“Talk,” he said.

“Oh, of course,” I said feeling as if the nicotine had already worn holes in my feeble brain as well as my lungs.

That was 36 years ago. I won’t go into how I actually quit, (oh yes I will), suffice to say that God stepped in and gave me the flu. If I smoked I felt sick. After a week of nothing but ginger ale and Saltines, I decided if I didn’t take advantage of the fact that I was already one week in to not smoking, I would never be able to quit cold turkey again. (This was before there were drugs to help you get over the hump).

I never smoked again, not once, never ever. If I had not quit smoking when I did, I am convinced I'd be bankrupt or dead.

Which has me wondering now, what it’s like to not (habitually) write, to not (want) to write, to not take pleasure in my by-lines or the quest for a title page, to not think about writing when I’m not thinking about writing? If I don’t leave the house with a head full of ideas or a quick focus on one, I panic. What would I do during my evenings (like right now) if I were not sitting here tapping away?  

“Talk” to my husband? I don’t think so, he’s upstairs watching TV from the inside of his eyelids.

What if I had not started writing my first book during the hell-week of ten years ago, when I took on a new, very demanding job, my dad was dying, my strong mom became an empty husk of neediness, our oldest went off to college and we delivered our youngest to her very first dorm room, in a place she did not want to be. What if, in my empty house and changed life, I had not placed my ass in a chair every night and put my MC in a car headed west away from her own miserable life? She was alone but I rode shotgun. I gave her a new life, while not realizing at the time, I was wanting any other life but my own. What if I didn’t have that book to edit when my mom past-away seven months after my father did?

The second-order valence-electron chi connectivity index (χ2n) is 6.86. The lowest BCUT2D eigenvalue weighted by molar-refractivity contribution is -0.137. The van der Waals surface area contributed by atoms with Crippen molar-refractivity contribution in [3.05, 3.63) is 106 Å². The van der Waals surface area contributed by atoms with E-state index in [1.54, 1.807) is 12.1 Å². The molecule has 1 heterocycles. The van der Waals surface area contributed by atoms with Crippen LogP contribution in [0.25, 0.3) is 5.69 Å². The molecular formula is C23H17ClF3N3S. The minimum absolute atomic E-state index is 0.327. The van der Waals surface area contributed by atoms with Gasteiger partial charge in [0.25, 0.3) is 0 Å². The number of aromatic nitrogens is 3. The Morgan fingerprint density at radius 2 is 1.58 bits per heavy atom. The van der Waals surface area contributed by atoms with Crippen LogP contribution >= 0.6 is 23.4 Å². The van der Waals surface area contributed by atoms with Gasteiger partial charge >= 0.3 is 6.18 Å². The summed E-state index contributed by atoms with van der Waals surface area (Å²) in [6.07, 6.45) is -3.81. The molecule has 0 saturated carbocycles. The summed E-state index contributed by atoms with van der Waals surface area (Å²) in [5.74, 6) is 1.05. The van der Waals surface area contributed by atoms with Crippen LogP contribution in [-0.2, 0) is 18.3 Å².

That book saved my life, and yet, (after a hundred or so queries, which did not garner one request for a full), you’ll never get to read it.

What if I didn’t write a second book and a third book, or the hundreds of op-eds and essays that have put a little change in my pocket? What if I stopped writing before I became a columnist, before my picture accompanied my column and strangers recognized me over the broccoli endcap at Stop and Shop? As difficult and frustrating as writing is, as tough (and enlightening) as rejection can be, I cannot even imagine a life without my words being carefully and deliberately placed on a page.

So, I guess if I get the flu and subsist on nothing but ginger ale and Saltines, I’ll still write. The skill, from synapse to fingertips, takes me away just like my first novel did. It saves my life every single day.

Does it save yours?